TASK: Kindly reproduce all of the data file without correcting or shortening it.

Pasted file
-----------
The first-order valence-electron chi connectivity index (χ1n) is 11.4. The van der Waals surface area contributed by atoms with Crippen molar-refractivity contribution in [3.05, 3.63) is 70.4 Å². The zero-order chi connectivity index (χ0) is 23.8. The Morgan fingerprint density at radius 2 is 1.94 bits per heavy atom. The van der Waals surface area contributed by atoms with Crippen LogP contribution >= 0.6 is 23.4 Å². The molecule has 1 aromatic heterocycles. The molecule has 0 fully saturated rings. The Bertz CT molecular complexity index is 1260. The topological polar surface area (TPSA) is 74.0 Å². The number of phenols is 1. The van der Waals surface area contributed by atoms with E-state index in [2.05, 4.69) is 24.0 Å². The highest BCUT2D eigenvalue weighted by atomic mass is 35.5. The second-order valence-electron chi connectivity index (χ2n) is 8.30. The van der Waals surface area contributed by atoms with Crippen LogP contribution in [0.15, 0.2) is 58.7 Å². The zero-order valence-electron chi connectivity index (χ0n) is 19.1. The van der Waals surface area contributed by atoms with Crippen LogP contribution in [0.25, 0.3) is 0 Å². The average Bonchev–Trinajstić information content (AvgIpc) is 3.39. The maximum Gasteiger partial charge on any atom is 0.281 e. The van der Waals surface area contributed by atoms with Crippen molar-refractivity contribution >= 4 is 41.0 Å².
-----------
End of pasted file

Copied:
The first-order valence-electron chi connectivity index (χ1n) is 11.4. The van der Waals surface area contributed by atoms with Crippen molar-refractivity contribution in [3.05, 3.63) is 70.4 Å². The zero-order chi connectivity index (χ0) is 23.8. The Morgan fingerprint density at radius 2 is 1.94 bits per heavy atom. The van der Waals surface area contributed by atoms with Crippen LogP contribution >= 0.6 is 23.4 Å². The molecule has 1 aromatic heterocycles. The molecule has 0 fully saturated rings. The Bertz CT molecular complexity index is 1260. The topological polar surface area (TPSA) is 74.0 Å². The number of phenols is 1. The van der Waals surface area contributed by atoms with E-state index in [2.05, 4.69) is 24.0 Å². The highest BCUT2D eigenvalue weighted by atomic mass is 35.5. The second-order valence-electron chi connectivity index (χ2n) is 8.30. The van der Waals surface area contributed by atoms with Crippen LogP contribution in [0.15, 0.2) is 58.7 Å². The zero-order valence-electron chi connectivity index (χ0n) is 19.1. The van der Waals surface area contributed by atoms with Crippen LogP contribution in [0.25, 0.3) is 0 Å². The average Bonchev–Trinajstić information content (AvgIpc) is 3.39. The maximum Gasteiger partial charge on any atom is 0.281 e. The van der Waals surface area contributed by atoms with Crippen molar-refractivity contribution >= 4 is 41.0 Å².